Thinking About Losing Weight?
You don’t want to obsess about your weight. But you do want your clothes to fit nicely. You want to feel good and you want to live your life freely and fully. So where do you start?
Start with one meal each day with no flour and no sugar. Work up to two clean meals per day and stay with that for a while. Loosen up on the third meal of the day but keep it reasonable. You can find satisfying alternatives to the bread, pizza, pasta, crackers and processed foods.
To never have a slice of pizza or a hunk of chocolate cake again for the rest of your life is foolishness. But you do need to break the cycle of carb craving, and it will take time and effort. Support from the people around you is essential. Having a salad with protein while everyone else is having spaghetti carbonara is brutal.
Read labels and try to avoid foods with more than 5gm of sugar per serving or ones with wheat in the list of ingredients.
Cow’s milk dairy was shown to be pro-inflammatory for 50% of Americans, so that is something else to monitor.
Next, physical activity.
It may sound odd, but the most important thing is probably to not sit for a prolonged period of time. One study showed that after 20 minutes of sitting, the metabolism starts to slow down. Another study showed that by simply standing up for just over a minute every half hour, the metabolism is maintained at a steady rate. A third study showed that the negative effects of sitting most of the day on a person’s weight was not offset by an hour of vigorous exercise in the evening.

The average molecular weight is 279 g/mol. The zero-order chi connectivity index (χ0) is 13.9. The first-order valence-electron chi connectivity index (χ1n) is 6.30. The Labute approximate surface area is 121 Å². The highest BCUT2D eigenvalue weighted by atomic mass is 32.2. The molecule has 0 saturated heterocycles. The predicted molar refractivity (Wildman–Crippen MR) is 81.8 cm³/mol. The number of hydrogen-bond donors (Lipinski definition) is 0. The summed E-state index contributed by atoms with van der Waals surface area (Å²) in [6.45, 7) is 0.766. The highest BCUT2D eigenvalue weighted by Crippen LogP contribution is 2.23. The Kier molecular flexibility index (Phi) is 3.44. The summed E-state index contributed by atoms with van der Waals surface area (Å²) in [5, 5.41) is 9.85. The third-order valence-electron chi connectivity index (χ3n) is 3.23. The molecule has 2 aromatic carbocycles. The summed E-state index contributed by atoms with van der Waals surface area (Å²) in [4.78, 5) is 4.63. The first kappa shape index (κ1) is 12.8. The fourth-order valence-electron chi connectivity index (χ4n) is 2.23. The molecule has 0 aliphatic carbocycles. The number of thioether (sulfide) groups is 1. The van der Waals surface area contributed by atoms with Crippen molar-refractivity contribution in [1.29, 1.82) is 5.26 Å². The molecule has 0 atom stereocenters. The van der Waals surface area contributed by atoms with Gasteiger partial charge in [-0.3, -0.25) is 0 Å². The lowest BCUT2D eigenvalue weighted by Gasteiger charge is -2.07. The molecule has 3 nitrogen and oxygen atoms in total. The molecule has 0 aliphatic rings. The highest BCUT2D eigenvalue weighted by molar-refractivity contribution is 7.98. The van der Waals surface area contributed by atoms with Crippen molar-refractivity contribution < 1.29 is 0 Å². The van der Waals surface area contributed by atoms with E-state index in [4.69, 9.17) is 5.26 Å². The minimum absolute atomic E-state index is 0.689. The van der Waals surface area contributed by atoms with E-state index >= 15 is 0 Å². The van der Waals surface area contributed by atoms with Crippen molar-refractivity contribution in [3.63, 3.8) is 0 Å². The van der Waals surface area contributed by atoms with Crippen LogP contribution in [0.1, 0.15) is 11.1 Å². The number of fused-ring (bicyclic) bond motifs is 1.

Most of us figure if we sit all day at a desk job and then hit it hard at the gym after work we are making progress. We would be maintaining our cardiovascular fitness, but this would be a net negative for weight management.
Another important aspect of exercise from a weight loss perspective is high intensity interval training. Research is clear that short bursts of all-out exercise are more beneficial for weight and metabolism than a slow grind. Optimal may be something like “tabatas” where you go all out running, biking, swimming, etc. for 20 seconds, then rest 10 seconds, then repeat for as many intervals as you can do.
Research suggests that a high intensity interval training workout for even 10 minutes can raise the metabolic rate for up to 36 hours after the exercise.
A note of caution, don’t go all out to the point that you ride your bike off a cliff or blow out your knee. That would be counterproductive.
Resistance training is also key because muscle burns more calories than fat all day long.
These are the places to start for weight loss and maintenance. This is the foundation and may be enough for most of you.
If this is not effective, you may need testing (most often through IgG levels) to identify hidden food sensitivities that contribute to weight loss struggles. These tests can be ordered through various labs around the country including Alletess, Genova, Great Plains Labs and Doctor’s Data.
There are many other contributors to weight that go beyond these strategies. Thyroid dysfunction, leptin resistance, ghrelin effects, interactions within our microbiome and others will be covered in future blogs.
Andrew Lenhardt MD